Budget flap spurs questions on services

JACKSON – Everyone seems to agree that some state services will shut down next week if Gov. Haley Barbour does not call a special session soon to give the Legislature an chance to vote on a state budget.
But on Thursday, it appeared that there were more questions than answers about which services would continue if no budget is signed into law by Wednesday, the start of the new fiscal year.
“I can tell you there will be significant issues if we don’t get a budget by July,” Barbour admitted during a Thursday morning news conference in Jackson. “We can go forward, but there are agencies that will incur significant problems.”
He cited the Department of Transportation as an example. It is set to shut down $500 million in highway construction contracts that, transportation commissioners say, will put road construction years behind schedule because the contracts will have to be rebid.
But Barbour, whose news conference was sandwiched between GOP fundraising events in New Hampshire and Iowa, maintains he can run much of state government through executive order.
Barbour has refused to call a special session because he does not like the Medicaid portion of the budget agreement reached this past weekend by House and Senate negotiators.
On Thursday, the House and Senate negotiators tried to reach an agreement with Barbour. Late in the day, no deal had been reached and no special session called, although Senate negotiator Hob Bryan, D-Amory, said the governor offered a counterproposal that Bryan said was a step in the right direction.
Meanwhile, Attorney General Jim Hood said his office is researching what would happen if no agreement is reached.
Based on court rulings in other states, Hood said offices and services identified in the Constitution could continue to draw money to operate from the treasury at the same rate as in the past budget year.
Hood said those services would include schools, since the Constitution calls for the state to provide a public education. It also would include prisons and mental health facilities.
But he said the Constitution does not provide for a Department of Public Safety or for a Department of Wildlife, Fisheries and Parks to monitor the highways and waterways for the upcoming July 4 holiday.
He said the impasse also will affect the state Crime Lab’s ability to complete investigations.
“If the governor wants to sit up there and let our Public Safety Department shut down, our Crime Lab, which has murder cases that we’re working on, shut down, then that blood’s going to be on his hands,” Hood said outside of the state Capitol during an impromptu new conference.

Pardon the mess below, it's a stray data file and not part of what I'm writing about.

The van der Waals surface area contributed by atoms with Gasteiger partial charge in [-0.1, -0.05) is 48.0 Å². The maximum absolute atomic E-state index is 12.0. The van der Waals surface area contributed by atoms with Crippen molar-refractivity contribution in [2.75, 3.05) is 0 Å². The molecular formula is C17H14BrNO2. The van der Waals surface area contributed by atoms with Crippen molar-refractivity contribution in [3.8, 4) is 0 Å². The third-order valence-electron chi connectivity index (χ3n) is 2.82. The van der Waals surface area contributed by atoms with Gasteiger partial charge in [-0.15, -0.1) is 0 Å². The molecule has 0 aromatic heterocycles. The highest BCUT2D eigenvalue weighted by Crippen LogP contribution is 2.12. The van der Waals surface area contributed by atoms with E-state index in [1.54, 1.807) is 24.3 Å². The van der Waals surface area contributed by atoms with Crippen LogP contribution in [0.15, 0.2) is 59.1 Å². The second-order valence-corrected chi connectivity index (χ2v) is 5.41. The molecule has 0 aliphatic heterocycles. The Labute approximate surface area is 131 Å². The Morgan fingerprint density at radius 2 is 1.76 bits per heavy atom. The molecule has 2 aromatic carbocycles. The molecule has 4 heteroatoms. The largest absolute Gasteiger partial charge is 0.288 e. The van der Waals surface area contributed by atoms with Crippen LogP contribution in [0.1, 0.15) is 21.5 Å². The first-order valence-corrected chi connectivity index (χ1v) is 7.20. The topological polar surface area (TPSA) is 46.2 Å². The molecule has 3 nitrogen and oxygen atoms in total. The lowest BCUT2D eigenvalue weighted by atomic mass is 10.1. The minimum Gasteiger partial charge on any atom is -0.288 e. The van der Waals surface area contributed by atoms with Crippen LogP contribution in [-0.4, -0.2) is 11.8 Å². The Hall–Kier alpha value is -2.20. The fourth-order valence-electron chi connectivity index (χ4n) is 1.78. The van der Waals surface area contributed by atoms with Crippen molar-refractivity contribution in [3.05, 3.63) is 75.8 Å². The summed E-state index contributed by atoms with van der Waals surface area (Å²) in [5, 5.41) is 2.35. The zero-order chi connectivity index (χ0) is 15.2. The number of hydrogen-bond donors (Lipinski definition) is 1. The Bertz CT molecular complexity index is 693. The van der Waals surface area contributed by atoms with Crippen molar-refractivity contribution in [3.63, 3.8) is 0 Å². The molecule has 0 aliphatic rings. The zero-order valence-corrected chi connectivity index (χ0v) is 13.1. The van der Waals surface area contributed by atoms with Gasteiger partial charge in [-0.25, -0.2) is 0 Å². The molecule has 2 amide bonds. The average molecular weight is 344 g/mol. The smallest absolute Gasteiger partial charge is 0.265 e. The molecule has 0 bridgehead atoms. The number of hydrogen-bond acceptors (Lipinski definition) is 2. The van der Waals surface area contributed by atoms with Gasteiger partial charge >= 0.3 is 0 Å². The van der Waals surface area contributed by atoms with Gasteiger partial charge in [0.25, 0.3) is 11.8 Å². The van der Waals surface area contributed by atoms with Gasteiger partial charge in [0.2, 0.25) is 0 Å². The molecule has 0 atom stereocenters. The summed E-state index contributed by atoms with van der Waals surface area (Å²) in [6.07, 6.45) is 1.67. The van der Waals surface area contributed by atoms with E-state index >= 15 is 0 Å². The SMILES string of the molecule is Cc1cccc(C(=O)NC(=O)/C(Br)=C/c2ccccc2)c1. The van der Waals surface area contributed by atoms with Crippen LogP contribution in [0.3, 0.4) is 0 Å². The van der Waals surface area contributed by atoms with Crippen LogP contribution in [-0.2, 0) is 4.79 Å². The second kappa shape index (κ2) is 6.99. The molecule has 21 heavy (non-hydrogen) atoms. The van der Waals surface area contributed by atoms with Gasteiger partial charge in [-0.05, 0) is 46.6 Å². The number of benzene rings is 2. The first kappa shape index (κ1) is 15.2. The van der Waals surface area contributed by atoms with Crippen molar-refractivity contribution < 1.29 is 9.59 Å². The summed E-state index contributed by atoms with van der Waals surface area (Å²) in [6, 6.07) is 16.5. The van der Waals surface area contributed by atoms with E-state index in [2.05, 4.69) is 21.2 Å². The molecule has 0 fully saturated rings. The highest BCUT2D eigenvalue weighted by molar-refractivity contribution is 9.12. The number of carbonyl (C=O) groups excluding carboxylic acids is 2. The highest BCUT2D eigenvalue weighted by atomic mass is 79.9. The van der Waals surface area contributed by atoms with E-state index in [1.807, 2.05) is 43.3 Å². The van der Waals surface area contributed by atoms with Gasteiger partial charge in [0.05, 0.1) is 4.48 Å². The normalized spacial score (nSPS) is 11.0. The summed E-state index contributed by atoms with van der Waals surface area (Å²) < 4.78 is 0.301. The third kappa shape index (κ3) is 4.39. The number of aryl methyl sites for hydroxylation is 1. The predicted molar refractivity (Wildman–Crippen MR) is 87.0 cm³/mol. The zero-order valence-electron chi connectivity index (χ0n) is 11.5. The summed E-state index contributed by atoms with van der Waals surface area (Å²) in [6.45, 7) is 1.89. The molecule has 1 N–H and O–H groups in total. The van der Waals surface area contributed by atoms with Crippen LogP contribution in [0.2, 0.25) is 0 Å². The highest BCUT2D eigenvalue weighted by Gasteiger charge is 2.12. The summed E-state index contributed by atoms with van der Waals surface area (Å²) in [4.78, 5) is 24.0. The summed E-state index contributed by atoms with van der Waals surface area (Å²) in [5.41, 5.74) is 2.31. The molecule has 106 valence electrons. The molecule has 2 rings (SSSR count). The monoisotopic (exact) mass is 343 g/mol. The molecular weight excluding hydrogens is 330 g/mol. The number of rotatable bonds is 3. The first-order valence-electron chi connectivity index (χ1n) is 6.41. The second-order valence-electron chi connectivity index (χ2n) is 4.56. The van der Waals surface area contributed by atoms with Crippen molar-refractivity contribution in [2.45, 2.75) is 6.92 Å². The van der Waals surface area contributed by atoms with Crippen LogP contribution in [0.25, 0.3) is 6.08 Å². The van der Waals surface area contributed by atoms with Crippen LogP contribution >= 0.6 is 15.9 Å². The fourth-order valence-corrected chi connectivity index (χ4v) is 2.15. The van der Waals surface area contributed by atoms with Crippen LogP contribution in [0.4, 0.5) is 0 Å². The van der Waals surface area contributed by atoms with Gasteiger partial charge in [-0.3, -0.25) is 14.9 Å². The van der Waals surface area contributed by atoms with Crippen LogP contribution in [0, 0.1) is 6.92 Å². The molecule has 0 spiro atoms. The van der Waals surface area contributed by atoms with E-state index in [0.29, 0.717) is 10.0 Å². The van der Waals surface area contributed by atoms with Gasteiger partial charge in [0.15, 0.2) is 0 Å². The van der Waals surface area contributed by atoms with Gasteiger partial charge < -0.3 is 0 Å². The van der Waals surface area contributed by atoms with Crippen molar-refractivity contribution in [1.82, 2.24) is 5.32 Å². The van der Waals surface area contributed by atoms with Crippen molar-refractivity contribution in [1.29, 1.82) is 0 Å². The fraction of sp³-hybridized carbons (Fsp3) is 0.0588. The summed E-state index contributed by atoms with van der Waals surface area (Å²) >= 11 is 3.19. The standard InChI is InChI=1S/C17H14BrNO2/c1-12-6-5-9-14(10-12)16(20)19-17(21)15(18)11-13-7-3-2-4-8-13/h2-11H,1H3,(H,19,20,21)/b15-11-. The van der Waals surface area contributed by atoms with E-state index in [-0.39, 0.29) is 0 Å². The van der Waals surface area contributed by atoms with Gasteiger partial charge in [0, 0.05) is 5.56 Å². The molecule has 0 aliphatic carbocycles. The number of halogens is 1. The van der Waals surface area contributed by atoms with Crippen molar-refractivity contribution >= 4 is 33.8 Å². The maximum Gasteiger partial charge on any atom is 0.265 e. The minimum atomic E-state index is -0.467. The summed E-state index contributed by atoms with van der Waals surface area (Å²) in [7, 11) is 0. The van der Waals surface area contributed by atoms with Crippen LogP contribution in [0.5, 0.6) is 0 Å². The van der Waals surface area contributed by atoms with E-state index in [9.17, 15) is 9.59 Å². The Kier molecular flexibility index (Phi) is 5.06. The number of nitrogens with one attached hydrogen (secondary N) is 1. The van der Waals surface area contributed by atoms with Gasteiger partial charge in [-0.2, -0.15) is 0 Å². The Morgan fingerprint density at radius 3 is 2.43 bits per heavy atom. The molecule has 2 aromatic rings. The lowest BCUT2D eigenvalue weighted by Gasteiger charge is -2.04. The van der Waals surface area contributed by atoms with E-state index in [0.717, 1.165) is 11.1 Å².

Hood said non-essential agencies could continue to operate, but could not draw money from the treasury.
He said he would go to court to get an injunction to prevent that from happening, saying the authority of the Legislature to appropriate funds is one of “the most revered” duties spelled out in the Constitution and should not be sidestepped.
On Thursday morning, before leaving for Iowa, Barbour remained confident that a budget accord will be reached before Wednesday, and lawmakers were ready to look for a solution.
“This is the first time I can remember in quite a while that I hope I am working this weekend,” said Lt. Gov. Phil Bryant.
Like the governor, Bryant opposes portions of the Medicaid agreement reached by House and Senate negotiators, even though he selected the Senate negotiator, Bryan, who helped to develop the deal.
At issue is the governor’s desire to increase the taxes on hospitals $90 million. House and Senate negotiators agreed to a $60 million tax increase after both chambers earlier this year rejected any tax increase for hospitals.
In exchange for the increase, the House and Senate negotiators said the governor could not make cuts in the hospitals’ Medicaid reimbursements.
Barbour wants to retain the ability to cut the hospitals’ payments if there is a deficit in Medicaid.

Contact Bobby Harrison at (601) 353-3119 or bobby.harrison@djournal.com.

User comments from previous stories
Tam51: Wow, this guy (Barbour) is a piece of work, isn’t he? All the makings of a dictator.

I’m a Republican,but, he’s enough to make me want to change parties.

Run for President??? Isn’t the country in bad enough shape already? He’ll finish us off!!!

mryhenry125:i was personally guaranteed by a state senator that the 60 million given by the federal government would only be used for that purpose and no other reason, well what happened the unemployed

I would like to know where the 60 million dollars went to that was given in the stimulus package for the unemployed, people who have lost their jobs and until they found another one rest assured it did not go to the unemployed, and i was asured by a state senator that money could not be used for anything other than that purpose it did not go to the the unemployed they are pocketing it into a reserve for 2010, where else would they have got it from, talking about people breaking laws they are no exception to the rule yet they are getting away with it, somebody needs to get on top of this and no need to go to the senators been there done that, maybe the federal governments needs to take back charge of the money as it seems they seem to think they can use it for whatever Barbour pleases.

What do you think? Comment below

Bobby Harrison/NEMS Daily Journal

Click video to hear audio